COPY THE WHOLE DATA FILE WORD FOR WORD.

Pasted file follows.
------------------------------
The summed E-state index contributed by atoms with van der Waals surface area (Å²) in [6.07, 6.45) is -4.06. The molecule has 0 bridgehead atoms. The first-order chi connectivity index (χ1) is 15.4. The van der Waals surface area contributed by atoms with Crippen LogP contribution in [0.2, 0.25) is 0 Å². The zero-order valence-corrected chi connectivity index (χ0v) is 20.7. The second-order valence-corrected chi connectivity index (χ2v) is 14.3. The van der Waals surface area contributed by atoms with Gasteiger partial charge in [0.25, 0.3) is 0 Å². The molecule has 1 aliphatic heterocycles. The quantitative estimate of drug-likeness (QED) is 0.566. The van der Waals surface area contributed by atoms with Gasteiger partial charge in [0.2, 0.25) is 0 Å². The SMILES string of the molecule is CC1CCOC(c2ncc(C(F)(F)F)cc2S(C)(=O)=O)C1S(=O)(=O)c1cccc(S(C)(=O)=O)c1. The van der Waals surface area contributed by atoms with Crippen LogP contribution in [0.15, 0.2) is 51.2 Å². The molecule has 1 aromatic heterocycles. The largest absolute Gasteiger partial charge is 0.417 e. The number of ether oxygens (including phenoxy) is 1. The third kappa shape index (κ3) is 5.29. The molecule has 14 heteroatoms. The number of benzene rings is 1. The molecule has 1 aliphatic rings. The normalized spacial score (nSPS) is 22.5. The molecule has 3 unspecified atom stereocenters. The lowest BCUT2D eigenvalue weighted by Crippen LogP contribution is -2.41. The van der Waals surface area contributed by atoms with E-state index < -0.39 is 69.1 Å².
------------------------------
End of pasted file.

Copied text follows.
The summed E-state index contributed by atoms with van der Waals surface area (Å²) in [6.07, 6.45) is -4.06. The molecule has 0 bridgehead atoms. The first-order chi connectivity index (χ1) is 15.4. The van der Waals surface area contributed by atoms with Crippen LogP contribution in [0.2, 0.25) is 0 Å². The zero-order valence-corrected chi connectivity index (χ0v) is 20.7. The second-order valence-corrected chi connectivity index (χ2v) is 14.3. The van der Waals surface area contributed by atoms with Gasteiger partial charge in [0.25, 0.3) is 0 Å². The molecule has 1 aliphatic heterocycles. The quantitative estimate of drug-likeness (QED) is 0.566. The van der Waals surface area contributed by atoms with Gasteiger partial charge in [0.2, 0.25) is 0 Å². The SMILES string of the molecule is CC1CCOC(c2ncc(C(F)(F)F)cc2S(C)(=O)=O)C1S(=O)(=O)c1cccc(S(C)(=O)=O)c1. The van der Waals surface area contributed by atoms with Crippen LogP contribution in [0.15, 0.2) is 51.2 Å². The molecule has 1 aromatic heterocycles. The largest absolute Gasteiger partial charge is 0.417 e. The number of ether oxygens (including phenoxy) is 1. The third kappa shape index (κ3) is 5.29. The molecule has 14 heteroatoms. The number of benzene rings is 1. The molecule has 1 aliphatic rings. The normalized spacial score (nSPS) is 22.5. The molecule has 3 unspecified atom stereocenters. The lowest BCUT2D eigenvalue weighted by Crippen LogP contribution is -2.41. The van der Waals surface area contributed by atoms with E-state index < -0.39 is 69.1 Å².